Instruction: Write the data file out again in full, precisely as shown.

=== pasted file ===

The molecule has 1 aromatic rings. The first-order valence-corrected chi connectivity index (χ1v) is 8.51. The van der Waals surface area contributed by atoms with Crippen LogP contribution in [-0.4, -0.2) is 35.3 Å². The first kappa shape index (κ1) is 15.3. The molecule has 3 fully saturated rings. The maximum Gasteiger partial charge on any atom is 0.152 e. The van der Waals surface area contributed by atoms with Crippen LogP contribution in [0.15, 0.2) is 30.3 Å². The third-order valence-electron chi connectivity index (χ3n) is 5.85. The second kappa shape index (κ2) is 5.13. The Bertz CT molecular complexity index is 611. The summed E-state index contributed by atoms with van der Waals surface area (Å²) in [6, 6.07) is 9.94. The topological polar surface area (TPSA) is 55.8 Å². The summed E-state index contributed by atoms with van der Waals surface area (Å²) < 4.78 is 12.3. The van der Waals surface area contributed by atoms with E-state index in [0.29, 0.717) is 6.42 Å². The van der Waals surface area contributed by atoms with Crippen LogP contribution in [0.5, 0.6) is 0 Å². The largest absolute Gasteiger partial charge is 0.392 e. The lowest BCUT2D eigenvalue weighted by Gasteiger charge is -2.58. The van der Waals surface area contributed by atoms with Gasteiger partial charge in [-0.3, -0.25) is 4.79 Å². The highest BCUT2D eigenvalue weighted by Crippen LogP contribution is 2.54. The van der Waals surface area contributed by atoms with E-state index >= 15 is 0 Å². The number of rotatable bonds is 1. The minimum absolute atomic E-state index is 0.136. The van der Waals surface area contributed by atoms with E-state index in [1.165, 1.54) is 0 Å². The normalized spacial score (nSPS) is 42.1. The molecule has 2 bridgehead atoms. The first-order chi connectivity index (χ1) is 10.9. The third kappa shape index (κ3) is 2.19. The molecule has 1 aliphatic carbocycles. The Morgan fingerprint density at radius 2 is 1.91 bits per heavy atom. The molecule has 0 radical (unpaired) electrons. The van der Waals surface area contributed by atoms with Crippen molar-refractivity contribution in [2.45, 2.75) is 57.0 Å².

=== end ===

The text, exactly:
The molecule has 1 aromatic rings. The first-order valence-corrected chi connectivity index (χ1v) is 8.51. The van der Waals surface area contributed by atoms with Crippen LogP contribution in [-0.4, -0.2) is 35.3 Å². The first kappa shape index (κ1) is 15.3. The molecule has 3 fully saturated rings. The maximum Gasteiger partial charge on any atom is 0.152 e. The van der Waals surface area contributed by atoms with Crippen LogP contribution in [0.15, 0.2) is 30.3 Å². The third-order valence-electron chi connectivity index (χ3n) is 5.85. The second kappa shape index (κ2) is 5.13. The Bertz CT molecular complexity index is 611. The summed E-state index contributed by atoms with van der Waals surface area (Å²) in [6, 6.07) is 9.94. The topological polar surface area (TPSA) is 55.8 Å². The summed E-state index contributed by atoms with van der Waals surface area (Å²) < 4.78 is 12.3. The van der Waals surface area contributed by atoms with E-state index in [0.29, 0.717) is 6.42 Å². The van der Waals surface area contributed by atoms with Crippen LogP contribution in [0.5, 0.6) is 0 Å². The largest absolute Gasteiger partial charge is 0.392 e. The lowest BCUT2D eigenvalue weighted by Gasteiger charge is -2.58. The van der Waals surface area contributed by atoms with Gasteiger partial charge in [-0.3, -0.25) is 4.79 Å². The highest BCUT2D eigenvalue weighted by Crippen LogP contribution is 2.54. The van der Waals surface area contributed by atoms with E-state index >= 15 is 0 Å². The number of rotatable bonds is 1. The minimum absolute atomic E-state index is 0.136. The van der Waals surface area contributed by atoms with E-state index in [1.165, 1.54) is 0 Å². The normalized spacial score (nSPS) is 42.1. The molecule has 2 bridgehead atoms. The first-order chi connectivity index (χ1) is 10.9. The third kappa shape index (κ3) is 2.19. The molecule has 1 aliphatic carbocycles. The Morgan fingerprint density at radius 2 is 1.91 bits per heavy atom. The molecule has 0 radical (unpaired) electrons. The van der Waals surface area contributed by atoms with Crippen molar-refractivity contribution in [2.45, 2.75) is 57.0 Å².